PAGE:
Skip to comments.Rick Perry’s Obama Imitation
Posted on 06/06/2018 4:33:20 AM PDT by reaganaut1
One Trump Administration achievement has been liberating U.S. energy producers of all kinds from federal shackles. Companies have responded with jobs and investment, but all of a sudden the Administration wants to do a Barack Obama imitation and play energy favorites.
The National Security Council on Friday reviewed a 41-page internal memo, leaked to Bloomberg News, suggesting that President Trump invoke emergency authority to require grid operators to buy nuclear and coal power. But theres no emergency, and the political intervention will do more harm than good.
The supposed problem is that the U.S. is producing an abundance of cheap natural gas thanks to the shale fracking revolution. As a result, national electric wholesale prices for natural gas have plunged by half since 2008, even more in shale-rich areas like Ohio and Pennsylvania. Meanwhile, government subsidies such as the 30% federal investment tax credit have boosted solar and wind production while driving down the wholesale cost. Many nuclear and coal plants unable to compete with renewables and natural gas may have to shut down over the next few years.
Energy Secretary Rick Perry directed the Federal Energy Regulatory Commission (FERC) last September to consider if power plants that store at least 90 days of fuel on site should receive additional compensation. According to DOE, natural gas is prone to supply disruptions and the country needs a stored fuel supply to ensure the lights stay on during extreme weather or cyber-attacks.
FERC in January unanimously rejected Mr. Perrys proposal, noting that it was already improving grid reliability and cybersecurity. The commission initiated a rule-making to consider if additional actions are warranted. It also launched an investigation into whether grid operators were fairly compensating fast-start resources that can respond quickly to unforeseen system needs.
(Excerpt) Read more at wsj.com ...
>>to consider if power plants that store at least 90 days of fuel on site should receive additional compensation.
Wind and solar companies don’t like that...
“Many nuclear and coal plants unable to compete with renewables and natural gas”
4 Jun: Motley Fool: Why The Lights Went Out On Solar Stocks Today
China threw solar investors for a loop today and the impact on solar manufacturers could last for years.
Solar stocks took a beating Monday after China cut its national incentives to install solar projects. Shares of solar panel manufacturers Canadian Solar Inc. (NASDAQ:CSIQ) fell as much as 14.5%, JinkoSolar Holding Co. (NYSE:JKS) dropped as much as 17%, and Daqo New Energy Corp (NYSE:DQ) fell as much as 31.3% while inverter manufacturer Enphase Energy Inc (NASDAQ:ENPH) fell up to 13.5%. By early afternoon, most major stocks in the solar industry were down double digits...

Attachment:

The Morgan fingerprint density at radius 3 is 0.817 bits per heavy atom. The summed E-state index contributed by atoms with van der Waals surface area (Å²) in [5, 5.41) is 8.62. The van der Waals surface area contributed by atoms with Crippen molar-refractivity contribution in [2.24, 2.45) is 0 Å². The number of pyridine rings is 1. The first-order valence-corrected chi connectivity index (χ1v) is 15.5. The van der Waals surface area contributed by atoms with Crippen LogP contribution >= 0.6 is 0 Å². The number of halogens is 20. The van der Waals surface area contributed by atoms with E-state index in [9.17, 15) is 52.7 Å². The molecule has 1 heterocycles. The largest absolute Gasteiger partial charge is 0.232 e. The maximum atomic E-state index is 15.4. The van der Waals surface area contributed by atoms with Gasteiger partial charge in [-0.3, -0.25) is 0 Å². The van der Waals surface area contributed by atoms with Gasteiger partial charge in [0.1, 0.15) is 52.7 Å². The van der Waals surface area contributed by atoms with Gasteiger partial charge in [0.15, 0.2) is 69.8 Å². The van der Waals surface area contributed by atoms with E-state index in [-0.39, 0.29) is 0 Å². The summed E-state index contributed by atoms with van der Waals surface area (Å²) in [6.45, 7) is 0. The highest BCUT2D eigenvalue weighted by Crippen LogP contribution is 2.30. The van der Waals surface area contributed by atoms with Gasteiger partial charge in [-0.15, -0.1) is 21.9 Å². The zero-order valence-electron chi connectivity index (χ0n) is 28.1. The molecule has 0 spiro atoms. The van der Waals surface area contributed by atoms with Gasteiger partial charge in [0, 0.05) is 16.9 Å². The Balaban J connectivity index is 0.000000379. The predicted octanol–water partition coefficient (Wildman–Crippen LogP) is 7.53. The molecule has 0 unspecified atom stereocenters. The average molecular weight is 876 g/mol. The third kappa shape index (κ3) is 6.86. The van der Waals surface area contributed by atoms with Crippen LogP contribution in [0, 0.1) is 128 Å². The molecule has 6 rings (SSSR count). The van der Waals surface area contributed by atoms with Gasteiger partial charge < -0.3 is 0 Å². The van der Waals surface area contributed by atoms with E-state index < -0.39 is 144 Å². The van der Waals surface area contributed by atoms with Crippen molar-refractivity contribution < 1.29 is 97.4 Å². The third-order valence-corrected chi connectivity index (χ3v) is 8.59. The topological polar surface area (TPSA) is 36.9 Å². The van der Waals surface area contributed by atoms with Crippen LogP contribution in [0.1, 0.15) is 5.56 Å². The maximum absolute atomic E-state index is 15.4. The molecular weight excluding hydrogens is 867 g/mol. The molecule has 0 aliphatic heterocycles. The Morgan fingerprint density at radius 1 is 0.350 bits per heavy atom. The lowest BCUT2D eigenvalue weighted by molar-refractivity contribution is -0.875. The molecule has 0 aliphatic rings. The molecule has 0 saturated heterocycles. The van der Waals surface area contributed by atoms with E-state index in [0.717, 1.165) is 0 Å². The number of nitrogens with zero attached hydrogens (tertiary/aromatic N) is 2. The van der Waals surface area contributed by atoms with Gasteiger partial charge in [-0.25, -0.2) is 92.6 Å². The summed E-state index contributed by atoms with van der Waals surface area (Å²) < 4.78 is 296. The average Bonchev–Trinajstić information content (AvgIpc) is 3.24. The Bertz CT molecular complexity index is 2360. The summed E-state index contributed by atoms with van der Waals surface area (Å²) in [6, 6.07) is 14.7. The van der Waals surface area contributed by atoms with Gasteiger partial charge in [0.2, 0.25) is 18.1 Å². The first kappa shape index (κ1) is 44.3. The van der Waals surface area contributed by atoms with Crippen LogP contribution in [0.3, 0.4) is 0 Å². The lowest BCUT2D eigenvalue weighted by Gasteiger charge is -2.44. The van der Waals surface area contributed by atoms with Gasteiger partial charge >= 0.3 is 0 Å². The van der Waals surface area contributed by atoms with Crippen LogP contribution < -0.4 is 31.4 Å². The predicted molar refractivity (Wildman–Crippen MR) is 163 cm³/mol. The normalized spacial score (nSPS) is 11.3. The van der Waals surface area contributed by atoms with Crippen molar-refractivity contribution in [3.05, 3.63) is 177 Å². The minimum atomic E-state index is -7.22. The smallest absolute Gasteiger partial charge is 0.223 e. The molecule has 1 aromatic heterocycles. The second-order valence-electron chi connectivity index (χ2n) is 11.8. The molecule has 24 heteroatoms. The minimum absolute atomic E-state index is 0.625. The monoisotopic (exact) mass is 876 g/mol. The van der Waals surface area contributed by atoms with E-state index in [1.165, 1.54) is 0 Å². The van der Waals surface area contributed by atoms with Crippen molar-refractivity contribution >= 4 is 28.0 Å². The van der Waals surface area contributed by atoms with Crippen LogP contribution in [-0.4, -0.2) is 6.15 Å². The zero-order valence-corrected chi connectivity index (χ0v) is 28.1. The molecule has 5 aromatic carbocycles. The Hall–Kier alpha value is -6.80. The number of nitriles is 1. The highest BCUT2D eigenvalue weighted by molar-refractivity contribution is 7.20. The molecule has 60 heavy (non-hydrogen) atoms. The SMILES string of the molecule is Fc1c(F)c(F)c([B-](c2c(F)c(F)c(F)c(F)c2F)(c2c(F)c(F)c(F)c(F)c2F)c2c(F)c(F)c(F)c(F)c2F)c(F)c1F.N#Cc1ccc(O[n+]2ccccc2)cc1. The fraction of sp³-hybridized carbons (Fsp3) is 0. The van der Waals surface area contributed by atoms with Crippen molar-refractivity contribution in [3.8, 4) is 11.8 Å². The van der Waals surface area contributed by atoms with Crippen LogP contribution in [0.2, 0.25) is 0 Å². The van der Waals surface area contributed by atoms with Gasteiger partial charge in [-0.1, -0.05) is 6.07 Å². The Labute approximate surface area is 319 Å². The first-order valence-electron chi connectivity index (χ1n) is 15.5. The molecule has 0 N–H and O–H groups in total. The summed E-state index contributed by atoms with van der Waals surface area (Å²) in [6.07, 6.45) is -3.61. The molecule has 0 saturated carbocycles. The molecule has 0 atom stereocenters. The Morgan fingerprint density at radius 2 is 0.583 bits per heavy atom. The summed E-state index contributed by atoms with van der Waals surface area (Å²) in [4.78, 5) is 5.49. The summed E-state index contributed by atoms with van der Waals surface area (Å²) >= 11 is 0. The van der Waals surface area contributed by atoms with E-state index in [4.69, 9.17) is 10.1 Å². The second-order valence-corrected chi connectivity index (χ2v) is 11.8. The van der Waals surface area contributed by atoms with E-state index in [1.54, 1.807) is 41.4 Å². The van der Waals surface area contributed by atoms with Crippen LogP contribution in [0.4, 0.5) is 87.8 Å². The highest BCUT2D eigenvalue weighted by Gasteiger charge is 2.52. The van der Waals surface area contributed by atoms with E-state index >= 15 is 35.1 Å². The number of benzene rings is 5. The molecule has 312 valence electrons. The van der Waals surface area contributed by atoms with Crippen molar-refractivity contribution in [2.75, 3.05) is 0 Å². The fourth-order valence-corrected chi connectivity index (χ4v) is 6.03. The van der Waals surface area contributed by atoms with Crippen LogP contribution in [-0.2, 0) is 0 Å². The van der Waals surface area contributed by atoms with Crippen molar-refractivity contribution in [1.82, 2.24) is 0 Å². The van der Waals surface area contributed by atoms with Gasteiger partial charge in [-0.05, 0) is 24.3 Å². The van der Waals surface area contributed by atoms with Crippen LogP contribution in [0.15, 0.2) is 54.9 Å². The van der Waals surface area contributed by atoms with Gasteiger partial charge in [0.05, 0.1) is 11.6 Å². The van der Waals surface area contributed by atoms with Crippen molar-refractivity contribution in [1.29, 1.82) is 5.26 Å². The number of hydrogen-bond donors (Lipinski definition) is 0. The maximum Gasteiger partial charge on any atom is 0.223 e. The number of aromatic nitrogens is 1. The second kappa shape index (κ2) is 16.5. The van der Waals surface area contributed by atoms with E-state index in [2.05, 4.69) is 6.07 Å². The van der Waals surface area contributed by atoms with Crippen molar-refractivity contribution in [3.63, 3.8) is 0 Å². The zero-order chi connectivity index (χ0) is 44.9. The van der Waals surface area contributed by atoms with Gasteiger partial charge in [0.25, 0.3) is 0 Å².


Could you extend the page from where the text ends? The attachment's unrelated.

China is arguably the most important market in the solar industry today and if it shrinks from 53 GW in 2017 to around 30 GW, as AECEA and Daiwa Capital Markets’s Dennis Ip predicts, it’ll have a widespread impact on the industry. Solar panel prices will likely fall on lower demand, which will impact margins in China and abroad. We could see companies start to lose money again and some may find it hard to stave off bankruptcy...
17 Oct 2017: Principia-Scientific: Staggering 1,600 new Chinese coal plants set for 62 countries!
by Andrew Topf
Coal is dead. Coal mining is a sunset industry. Donald Trump is crazy if he thinks he can revive Big Coal. While all these statements have become part of global consciousness when it comes to the future of the much-maligned fossil fuel, a report by Urgewald, a Berlin-based environmental group, casts doubt on at least the first two assertions.
Citing data gleaned from the worlds biggest developers of coal-fired power plants, Urgewald found that of all the new coal generation expected to go online over the next decade, Chinese companies will build nearly half of it. Specifically, that means 700 new coal plants, with most to be built in China, and about a fifth outside the country, according to figures provided by Urgewald and reported by the New York Times....
if you want baseload power 24/7, u better keep coal and nuclear.
even Bloomberg, which promotes intermittent wind and solar constantly, is having to face facts:
5 Jun: Bloomberg: Wind disappears in Britain leaving turbines at a stanstill
Britains gone seven days with almost no wind generation and forecasts show the calm conditions persisting until the middle of the month
The wind drought has pushed up day-ahead power prices to the highest levels for the time of year for at least a decade...
Low wind power isnt a threat to supplies in June [ mid summer ] when demand is low, but on a dull, dark day in winter, this could be a different story.
The government has to make sure that there is enough back up generation for times when the wind isnt blowing. Greg Clark, secretary of state for business energy and industrial strategy announced Monday that the U.K. will take the next step toward agreeing to help Hitachi Ltd. finance a new nuclear reactor...
Wind doesn’t like it?
I don’t like Production Tax Credits.
While I favor the ends, the means of dictating to industry suck. Dump it, Mr Trump. Just say no.
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